I realize that the last couple of posts were a little bit of a downer – I think sometimes it’s easier to write when you’re down, so I’m making a point this time to write something good. And today was very good.
Actually, today kind of restored my faith in my fellow man. Sound silly or overstated? Well, perhaps. But it did at least show me the kindness of men who by the world’s standard have every right to ignore a 6-year-old boy – but didn’t.
One of my favorite teams is the Phoenix Coyotes. They are part of the NHL (that’s hockey) – which a lot of people find ironic, ice hockey in the desert. For the record, it’s a great way to beat the heat. But because of my Maine roots, hockey is part of a lot of good memories from the distant and not-so-distant past. So imagine my delight when a few of my good friends here enjoy hockey as much as I do. Imagine my greater delight when my husband and boys have discovered how much they like it too!
In fact, I’ve grown to love hockey enough that I let myself be talked into (okay, fine, it might have been my idea) going to “unofficial” practices. Mostly because I’m a hockey nut and after a long, hot summer, I want my fix. But a lot because it’s fun and a cool experience to see these nationally-known guys play – and play around – on a smaller rink at a local place with not too many people there watching.
Today we went to a practice - myself, 2 of my friends and one of my children (the other one opted for dove hunting with daddy). While we were wandering around waiting for practice to start, the captain (!) came walking through, and stopped to talk to us. He introduced himself (even though we obviously knew who he was), shook our hands, tried to get my little guy to talk, and was generally as nice as could be to a few rather silly-acting women who were a little star-struck.
That would have been enough – after all, he is one of my favorite players on the team, as well as the captain and known as a great guy. We were all a little giddy, in spite of my husband’s text that he’s “just a man.” We spent the next hour and half watching some very talented players work together and practice their skills and footwork. It was a lot of fun, and while my youngest was a little squirrely, he thought it was terribly cool that he could be right up against the glass right next to where the players were.
When practice was done, the players began to filter out – and my son hung right by the railing where they exited the ice. Honestly, he was just excited that they were going out right next to him (and I thought it was funny when he spooked the goalie going in – made the poor guy jump when he was exclaiming over them passing him). Then one of the guys stopped, bumped knuckles with him through the wires, and then passed a puck to him. You would have thought it was made of gold! My little man played with it and carried it around for the next little while, totally happy with his souvenir.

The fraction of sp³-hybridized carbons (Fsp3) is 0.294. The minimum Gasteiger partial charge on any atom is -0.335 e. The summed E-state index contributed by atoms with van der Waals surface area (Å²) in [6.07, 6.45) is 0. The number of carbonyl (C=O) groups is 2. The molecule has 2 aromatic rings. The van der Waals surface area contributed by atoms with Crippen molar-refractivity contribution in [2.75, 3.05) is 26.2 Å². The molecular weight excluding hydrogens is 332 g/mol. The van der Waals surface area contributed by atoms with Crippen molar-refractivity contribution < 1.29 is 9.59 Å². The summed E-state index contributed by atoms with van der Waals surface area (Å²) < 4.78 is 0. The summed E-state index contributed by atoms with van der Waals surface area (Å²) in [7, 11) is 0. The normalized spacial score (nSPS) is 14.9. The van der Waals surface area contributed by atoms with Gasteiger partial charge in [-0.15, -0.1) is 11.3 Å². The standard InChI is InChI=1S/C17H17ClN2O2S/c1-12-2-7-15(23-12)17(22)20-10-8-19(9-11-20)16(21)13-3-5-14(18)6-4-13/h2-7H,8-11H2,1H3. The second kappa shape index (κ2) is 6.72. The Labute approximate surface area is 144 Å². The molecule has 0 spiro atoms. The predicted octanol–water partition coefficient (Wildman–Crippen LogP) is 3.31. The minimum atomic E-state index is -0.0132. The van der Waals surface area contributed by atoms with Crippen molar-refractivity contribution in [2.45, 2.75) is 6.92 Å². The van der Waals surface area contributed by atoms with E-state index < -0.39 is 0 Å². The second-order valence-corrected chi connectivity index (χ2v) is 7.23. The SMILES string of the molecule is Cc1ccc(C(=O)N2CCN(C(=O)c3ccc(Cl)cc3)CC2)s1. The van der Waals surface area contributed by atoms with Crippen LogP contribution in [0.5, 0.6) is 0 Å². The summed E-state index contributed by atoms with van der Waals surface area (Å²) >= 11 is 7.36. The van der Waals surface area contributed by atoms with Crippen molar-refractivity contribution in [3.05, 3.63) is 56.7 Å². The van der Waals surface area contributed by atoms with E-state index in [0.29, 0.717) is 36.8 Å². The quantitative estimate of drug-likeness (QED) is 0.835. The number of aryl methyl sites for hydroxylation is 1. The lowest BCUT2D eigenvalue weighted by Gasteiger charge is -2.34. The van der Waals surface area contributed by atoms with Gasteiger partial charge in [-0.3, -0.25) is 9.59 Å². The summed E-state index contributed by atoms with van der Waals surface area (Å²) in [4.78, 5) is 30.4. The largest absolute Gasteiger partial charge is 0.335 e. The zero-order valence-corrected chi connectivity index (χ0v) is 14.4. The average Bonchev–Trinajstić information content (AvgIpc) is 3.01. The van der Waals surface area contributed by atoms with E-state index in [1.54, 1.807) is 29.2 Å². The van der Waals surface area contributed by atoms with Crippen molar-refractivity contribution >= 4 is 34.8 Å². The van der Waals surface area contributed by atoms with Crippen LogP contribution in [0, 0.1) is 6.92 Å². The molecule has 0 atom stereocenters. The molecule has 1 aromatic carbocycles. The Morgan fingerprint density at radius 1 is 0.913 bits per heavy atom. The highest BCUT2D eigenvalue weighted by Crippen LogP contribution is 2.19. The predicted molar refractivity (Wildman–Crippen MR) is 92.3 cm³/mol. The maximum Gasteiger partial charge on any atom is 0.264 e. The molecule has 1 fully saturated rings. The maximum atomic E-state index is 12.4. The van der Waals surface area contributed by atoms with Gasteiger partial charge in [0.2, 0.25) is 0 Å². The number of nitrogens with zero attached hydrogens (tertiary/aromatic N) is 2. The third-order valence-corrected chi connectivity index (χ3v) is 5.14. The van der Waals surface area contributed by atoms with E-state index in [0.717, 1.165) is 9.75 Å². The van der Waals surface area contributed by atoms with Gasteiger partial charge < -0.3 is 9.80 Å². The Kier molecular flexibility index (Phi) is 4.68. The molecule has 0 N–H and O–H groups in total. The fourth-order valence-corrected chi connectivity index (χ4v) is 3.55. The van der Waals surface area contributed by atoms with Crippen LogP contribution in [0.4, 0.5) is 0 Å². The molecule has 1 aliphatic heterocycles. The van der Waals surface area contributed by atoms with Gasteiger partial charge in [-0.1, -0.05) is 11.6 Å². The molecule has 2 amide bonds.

Then, when nearly everyone was gone, one of the coaches – who was on the opposite side of the ice – waved us back over to the same exit that they had passed the puck through. Coach had one of the players bring over a stick, an honest-to-goodness Bauer hockey stick that was taped and still wet and cold from being used in practice, and handed it up over the rail to give to Joe. We were all in shock, and thanked the players and the coach over and over. And my guy could barely stop jumping up and down, he was so excited!
It’s funny, he wanted immediately to try to play with it. I have to add a picture of him, so you can see just how much bigger than him the stick is; impossible to play with, at least right now. But he is so proud of it, I can’t even describe it properly.
Hard to tell, but the puck is in his right hand, and the stick stands at least foot taller than him in his left. Future enforcer, that one is!
Sorry, letting my mommy pride get in the way. Point in all this being, that these men, who by all rights didn’t need to pay special attention to us, went out of their way to be kind to a little boy who loves to watch hockey. And doesn’t mind being dragged to the other end of the valley to watch them play. But I am glad to know that there are noble-minded men out there that care about the kids that idolize them, and want to do a little something extra for a little boy who wants to be out there doing what they do.
Many thanks to the Coyotes, their captain Shane Doan, the coach whose name I don’t know, and the other players I did not recognize who helped make a little boy’s day – and his mom's, too.